Exposing our flaws

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Exposing our flaws

In 1666, Hendrick Hamel dodged guards and escaped to Japan on a secretly built boat. He was a bookkeeper and a crewmember with the Dutch East India Company. The ship was headed for Nagasaki in 1653 and foundered on Jeju Island. Hamel spent 13 years in Korea. The Netherlands was a marine power at the time, but the Joseon Dynasty did not get any inspiration from the 36 of the 64 crewmembers that survived the wreck. Joseon remained isolated, failing to recognize the importance of the advent of modernity spreading in Europe.

But the Japanese were different. While they considered Christianity a threat and closed off their country, the Dutch merchants who did not engage in missionary work were considered different. On the man-made island of Dejima in Nagasaki, a trading post was set up to embrace Western science, navigation and shipbuilding technologies. The Rangaku movement, or “Dutch learning,” was the driving force of Japan’s modernization. The enlightenment of the 17th century allowed Japan to win the Russo-Japanese Wars and Sino-Japanese Wars in the 19th century. In contrast, Joseon was trampled by Japan for the seven years of Toyotomi Hideyoshi’s invasion in the late 16th century and became a colony in the 20th century.

Korea has not a single Middle Eastern camel but has been swept by Middle East respiratory syndrome (MERS). As more than 5,000 people are isolated and hospitals are shut down, people have lost trust in an obviously incompetent government. But in the long run of history, we are faced with an ironic opportunity to change the faulty system of the Republic of Korea. The MERS outbreak reminds us of the forgotten truth that all lives are co-dependent. More and more people are coming to the realization that we will fall together if we don’t change now.

Despite the Sewol ferry tragedy last year, we haven’t moved onto a more mature civil sensibility of respecting lives over money. MERS has revealed once again the miserable truth that we have to survive on our own when the state doesn’t do its duty of protecting citizens’ lives at moments of crisis. Korea is being tested by a virus that flew in from Middle Eastern deserts.

Fighting an infectious disease is a battle against uncertainty. When everyone is flailing about, we need a political leadership that calmly studies the situation and makes prompt decisions to win the battle. While we desperately need communication, the Park Geun-hye administration has failed. The president was debriefed by health minister Moon Hyung-pyo only six days after the first patient was diagnosed. That fact reminds Koreans that the president was not debriefed for seven hours after the Sewol ferry disaster. On the day that the country was shocked by a confirmation of a new generation of infection, the president visited a Creative Economy Innovation Center. She attended this event with no urgency and posed with a smile for photos. Citizens now ask who we have to rely on.

The Korea Centers for Disease Control and Prevention is understaffed to fight the epidemic. There are 34 epidemic investigators, but only two of them are regular employees and the others are public health doctors. The former head of the Centers for Disease Control and Prevention, who is now a Yonsei University professor, says that when investigators go to the scene, the army surgeons are not respected. “How can we fight a battle with unsharpened swords?” The operations of the Republic of Korea is not normal.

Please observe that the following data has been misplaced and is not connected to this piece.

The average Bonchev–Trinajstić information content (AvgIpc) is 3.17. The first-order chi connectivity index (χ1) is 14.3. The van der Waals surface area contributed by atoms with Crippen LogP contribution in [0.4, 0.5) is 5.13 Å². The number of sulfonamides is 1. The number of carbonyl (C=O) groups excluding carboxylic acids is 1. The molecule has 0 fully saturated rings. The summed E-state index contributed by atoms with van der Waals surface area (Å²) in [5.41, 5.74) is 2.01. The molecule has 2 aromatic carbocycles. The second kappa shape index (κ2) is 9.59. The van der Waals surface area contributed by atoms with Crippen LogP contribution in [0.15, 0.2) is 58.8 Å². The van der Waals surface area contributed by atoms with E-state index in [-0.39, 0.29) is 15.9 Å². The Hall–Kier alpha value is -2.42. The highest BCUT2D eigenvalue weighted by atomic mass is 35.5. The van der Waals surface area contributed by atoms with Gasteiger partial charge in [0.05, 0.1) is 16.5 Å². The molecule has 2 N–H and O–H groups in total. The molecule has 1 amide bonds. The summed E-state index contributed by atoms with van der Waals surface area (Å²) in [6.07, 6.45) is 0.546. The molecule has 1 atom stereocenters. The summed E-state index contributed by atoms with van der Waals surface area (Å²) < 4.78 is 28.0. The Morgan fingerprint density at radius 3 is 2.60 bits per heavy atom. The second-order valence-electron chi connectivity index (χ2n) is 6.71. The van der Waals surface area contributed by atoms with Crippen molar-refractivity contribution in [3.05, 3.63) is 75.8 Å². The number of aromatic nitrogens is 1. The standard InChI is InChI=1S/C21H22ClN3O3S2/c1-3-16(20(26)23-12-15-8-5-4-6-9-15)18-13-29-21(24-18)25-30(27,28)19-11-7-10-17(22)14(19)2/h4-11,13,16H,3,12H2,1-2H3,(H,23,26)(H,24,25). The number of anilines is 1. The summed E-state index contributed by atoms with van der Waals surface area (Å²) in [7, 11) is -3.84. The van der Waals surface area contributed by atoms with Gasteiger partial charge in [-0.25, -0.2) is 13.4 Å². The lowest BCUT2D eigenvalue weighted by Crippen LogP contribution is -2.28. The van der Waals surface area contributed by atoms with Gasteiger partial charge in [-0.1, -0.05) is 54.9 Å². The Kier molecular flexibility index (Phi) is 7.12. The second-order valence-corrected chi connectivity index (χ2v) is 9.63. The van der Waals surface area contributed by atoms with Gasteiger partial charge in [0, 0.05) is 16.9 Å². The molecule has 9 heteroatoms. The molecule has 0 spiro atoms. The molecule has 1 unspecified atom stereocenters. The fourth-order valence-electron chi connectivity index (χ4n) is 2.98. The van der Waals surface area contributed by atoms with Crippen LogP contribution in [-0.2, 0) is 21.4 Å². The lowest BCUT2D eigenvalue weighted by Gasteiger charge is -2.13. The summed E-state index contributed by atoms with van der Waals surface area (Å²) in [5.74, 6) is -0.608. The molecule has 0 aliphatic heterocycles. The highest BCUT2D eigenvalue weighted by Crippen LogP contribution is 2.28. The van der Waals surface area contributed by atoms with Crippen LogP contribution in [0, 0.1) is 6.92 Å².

The fear of MERS is stronger than the grief from the Sewol ferry tragedy. People mourned for the victims and families when the Sewol ferry capsized. But MERS is a realistic threat to ourselves and our families. People have lost confidence that risk can be controlled by the government’s malfunctioning system. The economy is falling desperately and so is the approval rating of the president.

Many people deplore that idea that no structural reforms are possible in this country, no righting of obvious wrongs. Some say that the country will only change with a shock as devastating as the 1997 foreign currency crisis. That crisis put the country on the verge of sovereign default, but it ultimately brought the first major political change through elections. On the brink of national collapse, people solidly came together around the new president. People donated gold and cooperated with labor reform and corporate restructuring. Korea got over the crisis and rebuilt its economic health. It came out much stronger and healthier than before. We turned crisis into an opportunity.

The MERS shock demands Korea’s malfunctioning system to be overhauled. We desperately need a communication-oriented democracy that reflects the demands of the citizens, not the arbitrary decisions of an incompetent government. The government, companies and labor unions cannot survive without changes.

MERS may be the last chance to change the faulty system of Korea. 350 years after letting Hamel go, Joseon was faced with modernization in an unprepared state and became a colony of Japan. The aftereffects of “36 years as a slave” still paralyze the autonomic nerve system of our souls from time to time. History repeats itself. Curing MERS and cursing the epidemic cannot solve the problem. If we neglect the final warning of MERS to a community in crisis, Korea won’t have a future.

JoongAng Ilbo, June 17, Page 31

*The author is the chief editorial writer of the JoongAng Ilbo.

by Lee Ha-kyung

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